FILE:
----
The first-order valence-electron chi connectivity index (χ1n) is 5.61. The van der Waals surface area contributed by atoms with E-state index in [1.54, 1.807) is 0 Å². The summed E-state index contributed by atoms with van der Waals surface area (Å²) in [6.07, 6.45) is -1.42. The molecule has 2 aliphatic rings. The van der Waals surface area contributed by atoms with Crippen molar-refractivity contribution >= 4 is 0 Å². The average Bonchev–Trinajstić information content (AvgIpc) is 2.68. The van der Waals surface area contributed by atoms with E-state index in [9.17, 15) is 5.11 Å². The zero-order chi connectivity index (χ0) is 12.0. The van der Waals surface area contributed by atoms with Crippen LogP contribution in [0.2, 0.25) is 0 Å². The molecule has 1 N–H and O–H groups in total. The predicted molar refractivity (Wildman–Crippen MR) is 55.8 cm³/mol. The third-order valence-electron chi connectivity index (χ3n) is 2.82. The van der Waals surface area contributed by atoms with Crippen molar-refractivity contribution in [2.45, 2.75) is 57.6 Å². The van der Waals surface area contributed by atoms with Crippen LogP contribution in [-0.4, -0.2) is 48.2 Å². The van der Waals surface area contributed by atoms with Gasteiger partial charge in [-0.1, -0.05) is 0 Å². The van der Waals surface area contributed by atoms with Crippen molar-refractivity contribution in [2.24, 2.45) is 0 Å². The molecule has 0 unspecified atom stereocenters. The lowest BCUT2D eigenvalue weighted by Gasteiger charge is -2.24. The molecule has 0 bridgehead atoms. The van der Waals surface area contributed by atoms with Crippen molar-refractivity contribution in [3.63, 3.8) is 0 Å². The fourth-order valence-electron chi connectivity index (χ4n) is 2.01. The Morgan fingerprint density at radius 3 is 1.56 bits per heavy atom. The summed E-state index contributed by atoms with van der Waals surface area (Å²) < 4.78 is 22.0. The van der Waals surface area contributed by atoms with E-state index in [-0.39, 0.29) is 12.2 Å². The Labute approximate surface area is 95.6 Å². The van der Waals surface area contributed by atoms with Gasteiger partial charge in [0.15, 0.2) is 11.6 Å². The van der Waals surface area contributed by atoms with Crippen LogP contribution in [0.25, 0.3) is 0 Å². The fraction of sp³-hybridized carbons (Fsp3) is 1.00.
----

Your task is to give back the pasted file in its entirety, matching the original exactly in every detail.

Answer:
The first-order valence-electron chi connectivity index (χ1n) is 5.61. The van der Waals surface area contributed by atoms with E-state index in [1.54, 1.807) is 0 Å². The summed E-state index contributed by atoms with van der Waals surface area (Å²) in [6.07, 6.45) is -1.42. The molecule has 2 aliphatic rings. The van der Waals surface area contributed by atoms with Crippen molar-refractivity contribution >= 4 is 0 Å². The average Bonchev–Trinajstić information content (AvgIpc) is 2.68. The van der Waals surface area contributed by atoms with E-state index in [9.17, 15) is 5.11 Å². The zero-order chi connectivity index (χ0) is 12.0. The van der Waals surface area contributed by atoms with Crippen LogP contribution in [0.2, 0.25) is 0 Å². The molecule has 1 N–H and O–H groups in total. The predicted molar refractivity (Wildman–Crippen MR) is 55.8 cm³/mol. The third-order valence-electron chi connectivity index (χ3n) is 2.82. The van der Waals surface area contributed by atoms with Crippen molar-refractivity contribution in [2.45, 2.75) is 57.6 Å². The van der Waals surface area contributed by atoms with Crippen LogP contribution in [-0.4, -0.2) is 48.2 Å². The van der Waals surface area contributed by atoms with Gasteiger partial charge in [-0.1, -0.05) is 0 Å². The van der Waals surface area contributed by atoms with Crippen molar-refractivity contribution in [2.24, 2.45) is 0 Å². The molecule has 0 unspecified atom stereocenters. The lowest BCUT2D eigenvalue weighted by Gasteiger charge is -2.24. The molecule has 0 bridgehead atoms. The van der Waals surface area contributed by atoms with Crippen molar-refractivity contribution in [3.63, 3.8) is 0 Å². The fourth-order valence-electron chi connectivity index (χ4n) is 2.01. The Morgan fingerprint density at radius 3 is 1.56 bits per heavy atom. The summed E-state index contributed by atoms with van der Waals surface area (Å²) < 4.78 is 22.0. The van der Waals surface area contributed by atoms with E-state index in [-0.39, 0.29) is 12.2 Å². The Labute approximate surface area is 95.6 Å². The van der Waals surface area contributed by atoms with Gasteiger partial charge in [0.15, 0.2) is 11.6 Å². The van der Waals surface area contributed by atoms with Crippen LogP contribution in [0.25, 0.3) is 0 Å². The fraction of sp³-hybridized carbons (Fsp3) is 1.00.